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Fishing vessel that sank off Shetland narrowly missed BP gas pipeline

27 July 2016

A report by the UK Marine Accident Investigation Branch (MAIB) established that the Lerwick-registered creel boat Majestic, which foundered 8km off the island of Yell in the Shetlands on 21 January 2016, ended up on the seabed only two metres from a major gas pipeline. The crew of the vessel were rescued by another nearby fishing vessel.

Maritime and Coastguard Agency image of the sunken vessel and sandbags
Maritime and Coastguard Agency image of the sunken vessel and sandbags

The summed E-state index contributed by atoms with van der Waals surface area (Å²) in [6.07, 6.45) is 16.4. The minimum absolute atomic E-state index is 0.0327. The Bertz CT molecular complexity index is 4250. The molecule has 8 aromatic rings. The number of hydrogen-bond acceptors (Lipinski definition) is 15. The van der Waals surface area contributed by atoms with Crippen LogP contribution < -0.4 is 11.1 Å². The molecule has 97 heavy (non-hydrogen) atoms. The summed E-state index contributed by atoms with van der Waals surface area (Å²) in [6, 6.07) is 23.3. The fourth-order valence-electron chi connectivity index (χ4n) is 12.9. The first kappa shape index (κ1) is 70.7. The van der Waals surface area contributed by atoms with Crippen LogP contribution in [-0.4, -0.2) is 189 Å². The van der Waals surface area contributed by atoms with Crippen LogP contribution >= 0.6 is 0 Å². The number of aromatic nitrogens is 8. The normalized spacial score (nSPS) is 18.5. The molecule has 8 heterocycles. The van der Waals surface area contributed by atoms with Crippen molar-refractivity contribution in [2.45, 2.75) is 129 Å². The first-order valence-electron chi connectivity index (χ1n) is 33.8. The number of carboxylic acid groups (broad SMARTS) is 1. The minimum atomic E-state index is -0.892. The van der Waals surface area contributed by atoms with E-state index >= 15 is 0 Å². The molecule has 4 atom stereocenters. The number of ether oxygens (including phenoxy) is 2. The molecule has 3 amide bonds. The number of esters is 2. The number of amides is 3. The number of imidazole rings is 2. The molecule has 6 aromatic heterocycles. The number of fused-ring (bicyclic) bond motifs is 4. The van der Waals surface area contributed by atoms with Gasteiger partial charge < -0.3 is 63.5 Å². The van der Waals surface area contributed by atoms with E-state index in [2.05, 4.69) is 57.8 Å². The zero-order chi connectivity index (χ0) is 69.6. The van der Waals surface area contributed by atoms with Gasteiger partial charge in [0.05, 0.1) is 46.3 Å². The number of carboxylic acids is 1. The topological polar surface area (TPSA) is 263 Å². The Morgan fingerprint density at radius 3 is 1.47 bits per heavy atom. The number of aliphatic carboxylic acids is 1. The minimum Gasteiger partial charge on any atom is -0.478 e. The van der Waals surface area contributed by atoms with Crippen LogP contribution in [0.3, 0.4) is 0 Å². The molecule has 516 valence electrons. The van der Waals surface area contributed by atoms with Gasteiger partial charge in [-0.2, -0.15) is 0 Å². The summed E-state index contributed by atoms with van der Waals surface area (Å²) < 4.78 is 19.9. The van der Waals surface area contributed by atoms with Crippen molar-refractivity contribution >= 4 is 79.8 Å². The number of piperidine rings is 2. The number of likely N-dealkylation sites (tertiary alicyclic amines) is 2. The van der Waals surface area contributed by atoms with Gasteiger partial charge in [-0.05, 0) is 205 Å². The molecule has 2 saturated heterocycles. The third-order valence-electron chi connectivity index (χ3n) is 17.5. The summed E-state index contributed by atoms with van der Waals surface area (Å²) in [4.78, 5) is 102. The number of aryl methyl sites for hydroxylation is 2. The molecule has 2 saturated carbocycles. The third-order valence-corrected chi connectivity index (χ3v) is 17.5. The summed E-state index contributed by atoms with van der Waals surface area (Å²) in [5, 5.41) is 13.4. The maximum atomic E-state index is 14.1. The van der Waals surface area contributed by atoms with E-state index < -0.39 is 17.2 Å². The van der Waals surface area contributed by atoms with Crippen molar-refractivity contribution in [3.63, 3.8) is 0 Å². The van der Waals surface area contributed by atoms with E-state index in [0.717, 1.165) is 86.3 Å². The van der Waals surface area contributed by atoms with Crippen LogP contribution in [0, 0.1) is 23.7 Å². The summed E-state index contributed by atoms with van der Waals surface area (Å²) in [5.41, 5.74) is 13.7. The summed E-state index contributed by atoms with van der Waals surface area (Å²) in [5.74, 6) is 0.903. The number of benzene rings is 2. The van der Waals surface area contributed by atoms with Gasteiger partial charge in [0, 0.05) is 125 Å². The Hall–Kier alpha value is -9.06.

BP was forced to lay sandbags on the sea floor to prevent the wreck from toppling onto its Magnus EOR pipeline, which carries natural gas to rigs in the Magnus Field in the North Sea for reinjection into the oil reservoir to increase recoverable reserves.

The 16-metre vessel, which was fishing for crab, sank in about 100 metres of water after its crew failed to hear a bilge flood alarm.

A 500m exclusion zone was established over the site of the Majestic’s wreck and BP deployed a guard vessel to the area. A remotely operated vehicle (ROV) survey identified that Majestic had settled on the seabed 2m from the gas pipeline, with the vessel leaning towards the pipeline.
The ROV was then used to position the sandbags to protect the pipeline.

Magnus EOR takes gas from BP’s deepwater Foinaven and Schiehallion fields west of Shetland and reinjects it into the Magnus reservoir in the North Sea. The enhanced oil recovery project cost BP and its partners around £320 million and its aim is to increase output from Magnus by some 50m barrels of oil.

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